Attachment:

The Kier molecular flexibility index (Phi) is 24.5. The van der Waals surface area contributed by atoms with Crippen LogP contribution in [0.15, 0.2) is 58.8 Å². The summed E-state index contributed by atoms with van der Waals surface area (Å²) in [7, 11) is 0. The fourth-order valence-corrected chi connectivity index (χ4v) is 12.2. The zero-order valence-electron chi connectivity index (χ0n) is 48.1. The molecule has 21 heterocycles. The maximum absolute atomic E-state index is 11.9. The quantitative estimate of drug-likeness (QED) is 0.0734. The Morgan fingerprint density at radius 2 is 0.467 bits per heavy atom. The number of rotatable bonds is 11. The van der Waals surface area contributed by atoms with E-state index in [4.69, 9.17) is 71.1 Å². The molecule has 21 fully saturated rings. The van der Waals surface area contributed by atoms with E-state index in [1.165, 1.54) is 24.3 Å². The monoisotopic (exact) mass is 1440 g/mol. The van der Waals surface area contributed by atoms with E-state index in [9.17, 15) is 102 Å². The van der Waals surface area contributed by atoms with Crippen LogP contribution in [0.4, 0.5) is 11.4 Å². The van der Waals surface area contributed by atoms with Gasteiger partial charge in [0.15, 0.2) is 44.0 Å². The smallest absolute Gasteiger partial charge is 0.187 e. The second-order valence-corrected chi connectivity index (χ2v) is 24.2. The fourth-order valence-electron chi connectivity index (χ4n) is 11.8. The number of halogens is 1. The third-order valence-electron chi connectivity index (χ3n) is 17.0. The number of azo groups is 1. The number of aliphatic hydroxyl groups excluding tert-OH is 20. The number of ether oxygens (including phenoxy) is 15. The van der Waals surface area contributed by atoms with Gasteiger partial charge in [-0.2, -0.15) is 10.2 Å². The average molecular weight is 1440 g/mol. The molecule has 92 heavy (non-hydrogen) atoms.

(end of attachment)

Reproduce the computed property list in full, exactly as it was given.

The Kier molecular flexibility index (Phi) is 24.5. The van der Waals surface area contributed by atoms with Crippen LogP contribution in [0.15, 0.2) is 58.8 Å². The summed E-state index contributed by atoms with van der Waals surface area (Å²) in [7, 11) is 0. The fourth-order valence-corrected chi connectivity index (χ4v) is 12.2. The zero-order valence-electron chi connectivity index (χ0n) is 48.1. The molecule has 21 heterocycles. The maximum absolute atomic E-state index is 11.9. The quantitative estimate of drug-likeness (QED) is 0.0734. The Morgan fingerprint density at radius 2 is 0.467 bits per heavy atom. The number of rotatable bonds is 11. The van der Waals surface area contributed by atoms with E-state index in [4.69, 9.17) is 71.1 Å². The molecule has 21 fully saturated rings. The van der Waals surface area contributed by atoms with E-state index in [1.165, 1.54) is 24.3 Å². The monoisotopic (exact) mass is 1440 g/mol. The van der Waals surface area contributed by atoms with E-state index in [9.17, 15) is 102 Å². The van der Waals surface area contributed by atoms with Crippen LogP contribution in [0.4, 0.5) is 11.4 Å². The van der Waals surface area contributed by atoms with Gasteiger partial charge in [0.15, 0.2) is 44.0 Å². The smallest absolute Gasteiger partial charge is 0.187 e. The second-order valence-corrected chi connectivity index (χ2v) is 24.2. The fourth-order valence-electron chi connectivity index (χ4n) is 11.8. The number of halogens is 1. The third-order valence-electron chi connectivity index (χ3n) is 17.0. The number of azo groups is 1. The number of aliphatic hydroxyl groups excluding tert-OH is 20. The number of ether oxygens (including phenoxy) is 15. The van der Waals surface area contributed by atoms with Gasteiger partial charge in [-0.2, -0.15) is 10.2 Å². The average molecular weight is 1440 g/mol. The molecule has 92 heavy (non-hydrogen) atoms.